Song Festival Singing Revolution

Song Festival Singing Revolution

girls in estonian dresses in Tallinn

Why do people sing? Straightforward answer – people sing to express their feelings. When people feel sad or it same tragic event happened such as funerals – it will be sad songs. On the other hand, to celebrate holidays, it will be happy songs. 

Except for expressing the mood, you can have the additional benefit, and this is a feeling of unity. Try to imagine when 2, 5, or maybe 20 people sing together.  It can give you a sense of belonging. Brings the feeling that you’re part of something bigger. Songs can be a national identity symbol, and any nation has different customs and traditions. We can have several such definitions. First can be Language. 

In some cases, neighboring countries have a similar language, but every state has a different style. Then the religion, of course, there are many confessions, but there is still the mainstream one. And another identity of the nation is history, fairy tails, national epic poems, songs, and so on.

Why are songs a national identity?

Why can a song be a potent national identity symbol? I think the answer is memory. If you want to pass information, the right way is lyrics, and the best way is lyrics with music. It is the easiest way to remember the information.  The information transferred through songs leads us through the ages. In the past, troubadours sang ballads and epic songs about Kings and Knights. You can find it in many religions where traditional ceremonies presented in the way of singing.

In Orthodox, Christianity Priests pray by singing, and the choir helps them. In Judaism, the person who leed the service is a Cantor who sing psalms. The muezzin calls Muslims to the service from the minaret. In Catholic and Lutheran churches, there are organs, so music is always part of service. You can find worship songs in Paganism as well. By the way, you can read my previous article about Lithuania the last Pagan state

Songs as Baltic National awakening instrument

The history of the Baltic States has a lot of occupation. The invasion of the Russian Empire started during The Northern war. Peter the Great was close to settling his capital in Tallinn. In the middle of the 18th-century territory of Latvia become a part of the Russian Empire. And the last from Baltic states, Lithuania, after the third partition of Poland, lost its independence and fell into Russian chains. 

Russians divided this region into Gubernias (an administrative district in the Russian Empire), and to enhance the influence; authorities proceeded with russification. The Russian language became official, and it was an obligation to learn to speak Russian. Eastern Orthodox church received an essential status. In the late 19th century, many Russian orthodox churches and Cathedrals were built.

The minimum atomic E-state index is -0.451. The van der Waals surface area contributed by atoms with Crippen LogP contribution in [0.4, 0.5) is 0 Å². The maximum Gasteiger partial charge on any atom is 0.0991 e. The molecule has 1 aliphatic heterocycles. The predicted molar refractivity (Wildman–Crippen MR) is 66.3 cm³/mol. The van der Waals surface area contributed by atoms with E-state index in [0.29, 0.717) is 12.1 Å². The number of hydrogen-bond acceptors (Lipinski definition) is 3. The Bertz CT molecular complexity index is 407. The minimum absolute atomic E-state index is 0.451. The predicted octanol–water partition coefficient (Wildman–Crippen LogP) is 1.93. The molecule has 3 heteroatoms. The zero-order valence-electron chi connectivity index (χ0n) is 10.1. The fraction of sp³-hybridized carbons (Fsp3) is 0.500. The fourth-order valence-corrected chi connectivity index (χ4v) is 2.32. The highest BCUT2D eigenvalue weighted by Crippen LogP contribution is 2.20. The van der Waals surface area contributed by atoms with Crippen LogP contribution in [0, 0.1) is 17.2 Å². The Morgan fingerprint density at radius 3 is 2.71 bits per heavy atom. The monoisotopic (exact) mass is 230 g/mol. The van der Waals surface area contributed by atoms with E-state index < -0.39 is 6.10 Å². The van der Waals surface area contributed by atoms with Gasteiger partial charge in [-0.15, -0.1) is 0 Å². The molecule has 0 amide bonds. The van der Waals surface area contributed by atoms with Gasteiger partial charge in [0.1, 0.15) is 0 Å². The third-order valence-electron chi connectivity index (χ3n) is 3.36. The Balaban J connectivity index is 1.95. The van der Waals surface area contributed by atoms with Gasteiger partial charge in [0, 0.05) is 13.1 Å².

People might lose their language, traditions, and without their religion and national identity. It was a time when many underground leaders evolved to resist the regime.

Russian church in Tallinn
Russian church in Tallinn

Song festival history

In the city of Parnu lived and worked such Estonian national hero Johann Voldemar Jannsen. He was a journalist and poet. Johann understood the importance of national identity and agitated to participate in awakening events. 

With his daughter, Lydia Koidula, in 1869 he organized the first song festival. Jannsen thought that through national songs it is conceivable to resist occupation regime and avoid assimilation. 

The idea was warmly welcomed among Estonian people. Unfortunately, Johann Jannsen did not leave long enough to see an independent Estonian state. To give him respect and to mark his role in the independence movement, the declaration of independence of Estonia first been read at Parnu town and the following day in the capital city of Tallinn. Baltic states enjoyed freedom, not for a very long time. A second occupation of the Baltic States started in 1940. According to Molotov – Rebentrop pact, Baltic states become part of the USSR. Occupation authorities acted the same as before. It was trying to melt all the nations of the Soviet Union to the Soviet person. 

Singing revolution human chain

Partisan resistance lasted for a decade after the second world war. Fighters with weapons in their hands fight for the freedom of the homeland. But the combat resistance did not succeed. Only the will of the nations to be free remained. So then come time for spiritual resistance through cultural events. 

It was a renewed tradition of song festivals that took place in all Baltic countries. And the neighboring nations took part to support the Baltic Republics. Lithuanians, Latvians, and Estonians sang the freedom songs together. These festivals led the Baltic states to unity. 

The peak event of demonstrations against the aggressor was The Baltic Chain. Two million people from all three Baltic states made a human chain saying, “We want to be free.” They stood holding hands for fifteen minutes on August 23, 1989. It was a human chain of 660 km. 

Finally, these events led the baltic states to freedom. Lithuanian state first of all USSR republics declared its independence on 11 March 11, 1990. Locals call the fight for freedom – the Singing revolution. 

Today we have an independent state, and the Estonia singing festival is still very popular. As in the past through songs, we try to keep our ancient history, traditions, and customs. There are many events such as choir competitions organized in the Baltics. Don’t miss a concert of choir music while you will visit the baltic states.

check a tour to the Baltic States

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